This feature might be less important though if you’re willing to create your own rubber base for the coffee grinder. Learn more about this and other ways to make your coffee grinder quieter here.
Plastic, Rubber, or Wood Housing
The main material used for the coffee grinder can also affect how much noise you hear. Some types of plastic, rubber, and wood are great for insulating noise inside the grinder where the burrs + motor are.
Avoid metal housing!
You should also see how THICK the housing is. The thicker the housing and insulating material, the more noise is absorbed before leaving the coffee grinder.
Frequently Asked Questions
Then we suggest you only look at 2 things for the quiet coffee grinder you’re trying to buy:
1. What decibel (dB) reading does it have? The lower the number, the better. (According to Forbes, 77-79 decibels is “remarkably quiet” for a coffee grinder.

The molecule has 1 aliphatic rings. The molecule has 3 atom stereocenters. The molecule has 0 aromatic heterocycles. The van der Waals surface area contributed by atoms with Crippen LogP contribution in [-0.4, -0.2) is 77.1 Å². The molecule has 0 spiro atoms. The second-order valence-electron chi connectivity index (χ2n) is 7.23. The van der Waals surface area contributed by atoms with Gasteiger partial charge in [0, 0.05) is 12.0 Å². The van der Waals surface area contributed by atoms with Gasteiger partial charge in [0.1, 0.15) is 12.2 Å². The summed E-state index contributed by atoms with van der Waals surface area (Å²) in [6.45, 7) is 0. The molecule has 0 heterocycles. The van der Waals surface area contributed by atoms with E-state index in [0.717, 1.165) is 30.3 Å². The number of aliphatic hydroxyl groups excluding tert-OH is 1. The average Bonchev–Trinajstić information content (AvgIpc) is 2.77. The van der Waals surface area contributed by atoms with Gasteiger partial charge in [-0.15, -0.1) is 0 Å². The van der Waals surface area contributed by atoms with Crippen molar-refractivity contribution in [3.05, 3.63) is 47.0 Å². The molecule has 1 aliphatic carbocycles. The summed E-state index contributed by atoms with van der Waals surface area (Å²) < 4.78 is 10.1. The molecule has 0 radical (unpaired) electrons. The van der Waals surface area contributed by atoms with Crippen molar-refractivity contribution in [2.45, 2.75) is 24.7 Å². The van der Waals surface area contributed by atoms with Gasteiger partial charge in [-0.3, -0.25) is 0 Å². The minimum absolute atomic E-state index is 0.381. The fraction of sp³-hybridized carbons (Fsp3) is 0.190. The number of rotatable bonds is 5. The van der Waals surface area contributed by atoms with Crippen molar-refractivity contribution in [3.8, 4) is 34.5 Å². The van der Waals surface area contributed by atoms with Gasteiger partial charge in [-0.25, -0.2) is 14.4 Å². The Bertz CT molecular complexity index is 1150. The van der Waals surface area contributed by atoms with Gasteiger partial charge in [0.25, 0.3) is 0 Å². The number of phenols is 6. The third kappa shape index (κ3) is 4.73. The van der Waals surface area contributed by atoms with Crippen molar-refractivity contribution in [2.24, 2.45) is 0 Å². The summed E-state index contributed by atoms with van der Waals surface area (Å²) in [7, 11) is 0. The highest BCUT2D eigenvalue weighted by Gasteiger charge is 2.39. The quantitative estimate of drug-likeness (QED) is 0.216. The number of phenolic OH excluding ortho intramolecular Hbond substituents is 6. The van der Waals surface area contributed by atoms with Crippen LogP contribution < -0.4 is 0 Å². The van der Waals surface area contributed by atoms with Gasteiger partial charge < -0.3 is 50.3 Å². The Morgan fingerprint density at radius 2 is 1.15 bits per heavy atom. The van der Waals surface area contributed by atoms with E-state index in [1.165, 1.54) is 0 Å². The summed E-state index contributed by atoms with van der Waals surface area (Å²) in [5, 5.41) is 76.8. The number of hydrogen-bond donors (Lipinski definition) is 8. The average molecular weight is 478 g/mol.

2. What grind sizes and coffee drinks do they guarantee the coffee grinder can produce ground coffee for? If the grinder can support a fine grind size, then you’re all good.
We think you should only consider ceramic burrs for manual grinders. They’re a bit quieter and stay sharp for longer. But – they are more likely to break!
You can control the force and speed when using manual grinders. So compared to electric grinders, you’re not as likely to break the burr grinder.
That’s why we recommend the JavaPresse manual burr grinder above.
To make sure we’re on the same page: stepped grind adjustments means that you’re limited to predefined settings for grind size. Stepless grinders let you turn a dial and select any grind size you’d like.
It’s true that stepless grinders can be quieter. But we don’t notice much difference compared to other factors like the burrs, insulation, and stability of the grinder.
By day, Bryan is a software engineer with experience at startups and top software companies. By night, he runs and writes for My Kitchen Sensei. Bryan is especially proud of his cheap excursions to cheap Michelin rated restaurants throughout Asia and in Hong Kong during his exchange there. His favorites include nitro-cold brew coffee and steak.